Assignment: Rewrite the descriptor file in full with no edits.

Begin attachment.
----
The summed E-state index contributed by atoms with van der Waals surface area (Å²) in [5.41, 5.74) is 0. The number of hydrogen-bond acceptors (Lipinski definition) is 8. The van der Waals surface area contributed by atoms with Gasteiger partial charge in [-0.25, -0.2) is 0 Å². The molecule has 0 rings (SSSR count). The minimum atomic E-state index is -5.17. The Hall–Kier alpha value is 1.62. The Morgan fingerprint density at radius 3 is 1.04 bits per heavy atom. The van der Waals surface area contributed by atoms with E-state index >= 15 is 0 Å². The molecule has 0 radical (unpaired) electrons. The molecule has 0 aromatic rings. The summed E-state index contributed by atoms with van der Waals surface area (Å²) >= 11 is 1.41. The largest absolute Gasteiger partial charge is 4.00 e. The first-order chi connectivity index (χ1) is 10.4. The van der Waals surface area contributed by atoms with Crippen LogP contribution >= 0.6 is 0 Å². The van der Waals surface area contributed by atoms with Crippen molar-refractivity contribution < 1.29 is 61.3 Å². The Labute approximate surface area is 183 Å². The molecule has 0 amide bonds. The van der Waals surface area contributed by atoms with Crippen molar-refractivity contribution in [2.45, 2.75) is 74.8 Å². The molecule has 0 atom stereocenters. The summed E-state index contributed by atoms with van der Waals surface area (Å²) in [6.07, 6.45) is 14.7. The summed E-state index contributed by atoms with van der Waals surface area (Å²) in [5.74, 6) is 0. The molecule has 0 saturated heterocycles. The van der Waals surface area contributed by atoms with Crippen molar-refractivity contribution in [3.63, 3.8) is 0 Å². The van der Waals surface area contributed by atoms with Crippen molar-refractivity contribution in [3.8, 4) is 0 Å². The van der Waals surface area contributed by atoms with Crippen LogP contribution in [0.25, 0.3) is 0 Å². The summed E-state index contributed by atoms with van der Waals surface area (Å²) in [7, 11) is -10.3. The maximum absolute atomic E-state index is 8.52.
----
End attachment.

The summed E-state index contributed by atoms with van der Waals surface area (Å²) in [5.41, 5.74) is 0. The number of hydrogen-bond acceptors (Lipinski definition) is 8. The van der Waals surface area contributed by atoms with Gasteiger partial charge in [-0.25, -0.2) is 0 Å². The molecule has 0 rings (SSSR count). The minimum atomic E-state index is -5.17. The Hall–Kier alpha value is 1.62. The Morgan fingerprint density at radius 3 is 1.04 bits per heavy atom. The van der Waals surface area contributed by atoms with E-state index >= 15 is 0 Å². The molecule has 0 radical (unpaired) electrons. The molecule has 0 aromatic rings. The summed E-state index contributed by atoms with van der Waals surface area (Å²) >= 11 is 1.41. The largest absolute Gasteiger partial charge is 4.00 e. The first-order chi connectivity index (χ1) is 10.4. The van der Waals surface area contributed by atoms with Crippen LogP contribution >= 0.6 is 0 Å². The van der Waals surface area contributed by atoms with Crippen molar-refractivity contribution < 1.29 is 61.3 Å². The Labute approximate surface area is 183 Å². The molecule has 0 amide bonds. The van der Waals surface area contributed by atoms with Crippen molar-refractivity contribution in [2.45, 2.75) is 74.8 Å². The molecule has 0 atom stereocenters. The summed E-state index contributed by atoms with van der Waals surface area (Å²) in [6.07, 6.45) is 14.7. The summed E-state index contributed by atoms with van der Waals surface area (Å²) in [5.74, 6) is 0. The molecule has 0 saturated heterocycles. The van der Waals surface area contributed by atoms with Crippen molar-refractivity contribution in [3.63, 3.8) is 0 Å². The van der Waals surface area contributed by atoms with Crippen molar-refractivity contribution in [3.8, 4) is 0 Å². The van der Waals surface area contributed by atoms with Crippen LogP contribution in [0.25, 0.3) is 0 Å². The summed E-state index contributed by atoms with van der Waals surface area (Å²) in [7, 11) is -10.3. The maximum absolute atomic E-state index is 8.52.